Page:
Unfortunately, the requirement to have the chain lying close to the steering axis conflicts with the need to have the rider sitting close to the front wheel. This is because the pedals must be a fixed distance from the seat depending on the length of your legs. For example, if the pedals are positioned over the fork the chain can run straight down the side of the fork, but the rider will be sitting much too far back. If the seat were positioned over the front wheel, then the chain would have to be led back from the pedals, over an idler pulley and then down along the side of the fork. To maintain the proper relative location of the seat, fork and pedals, use of an idler pulley to re-route the chain is therefore a necessity.

    An idler pulley bears a load proportional to the tension in the chain and the angle the chain makes in passing over the pulley. Bicycle chains, especially on recumbent cycles, run under very high tension. Energy loss is proportional to the load on cogs, chain wheels or pulleys the chain passes over. An idler pulley on the tension side of a chain drive is generally undesirable because it significantly increases energy loss compared with an idler on the non-tension side.

Front fork design

Compared to a positive angle, a negative angle positions the steering axis closer to the pedals yet brings the front wheel closer to the rider. As a result it is possible to route the chain close to the steering axis without the need for passing the chain through a large angle over the idler pulley. Figures A (positive angle) and B (negative angle) below illustrate this. The steering axis is shown in red, and the idler pulley in blue.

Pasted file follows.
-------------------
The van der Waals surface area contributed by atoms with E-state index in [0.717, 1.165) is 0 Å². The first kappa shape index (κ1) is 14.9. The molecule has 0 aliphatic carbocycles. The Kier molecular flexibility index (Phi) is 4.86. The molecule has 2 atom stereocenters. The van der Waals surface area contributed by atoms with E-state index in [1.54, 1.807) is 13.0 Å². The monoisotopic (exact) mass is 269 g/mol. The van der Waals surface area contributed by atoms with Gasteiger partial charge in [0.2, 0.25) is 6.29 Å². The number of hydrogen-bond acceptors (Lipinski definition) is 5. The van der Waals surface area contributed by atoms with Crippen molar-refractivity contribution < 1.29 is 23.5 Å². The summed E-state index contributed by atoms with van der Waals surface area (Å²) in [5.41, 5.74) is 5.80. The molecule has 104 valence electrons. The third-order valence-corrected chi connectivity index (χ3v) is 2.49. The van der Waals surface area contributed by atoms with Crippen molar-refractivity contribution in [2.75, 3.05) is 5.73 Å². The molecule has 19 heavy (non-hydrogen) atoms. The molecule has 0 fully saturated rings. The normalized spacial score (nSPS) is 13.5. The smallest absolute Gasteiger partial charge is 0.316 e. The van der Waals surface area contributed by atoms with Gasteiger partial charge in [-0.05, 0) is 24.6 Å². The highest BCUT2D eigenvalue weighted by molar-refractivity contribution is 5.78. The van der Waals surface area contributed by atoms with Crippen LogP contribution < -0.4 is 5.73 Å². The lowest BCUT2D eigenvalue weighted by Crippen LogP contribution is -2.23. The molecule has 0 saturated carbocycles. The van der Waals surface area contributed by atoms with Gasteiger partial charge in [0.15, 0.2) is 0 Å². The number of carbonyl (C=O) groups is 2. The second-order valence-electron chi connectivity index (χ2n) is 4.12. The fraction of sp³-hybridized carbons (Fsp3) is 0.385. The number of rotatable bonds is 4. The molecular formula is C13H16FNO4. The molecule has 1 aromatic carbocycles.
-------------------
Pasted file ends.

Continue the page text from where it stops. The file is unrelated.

Below you can select a short video clip showing how the chain twists with the steering as it turns from lock to lock (note that this shows the new fork).

Steering geometry

The following sources provide more details about the use of positive versus negative steering axis design:
  1. My own summary
  2. The 2nd European Seminar on Velomobile Safety and Design (1994) ISBN: 3-9520694-0-X included a paper by Stefan Gloger on this topic.

Parallel side stick steering controls

It is apparent from the illustrations above that some kind of remote steering linkage is required when the steering axis is far removed from the rider. My solution was to use parallel side sticks with the fulcrum located directly beneath the seat, connected to the fork by means of rods.

Road use

After completion of the prototype and following some road tests, I decided to put this bike into daily use. Time will tell if I have really solved the design problems.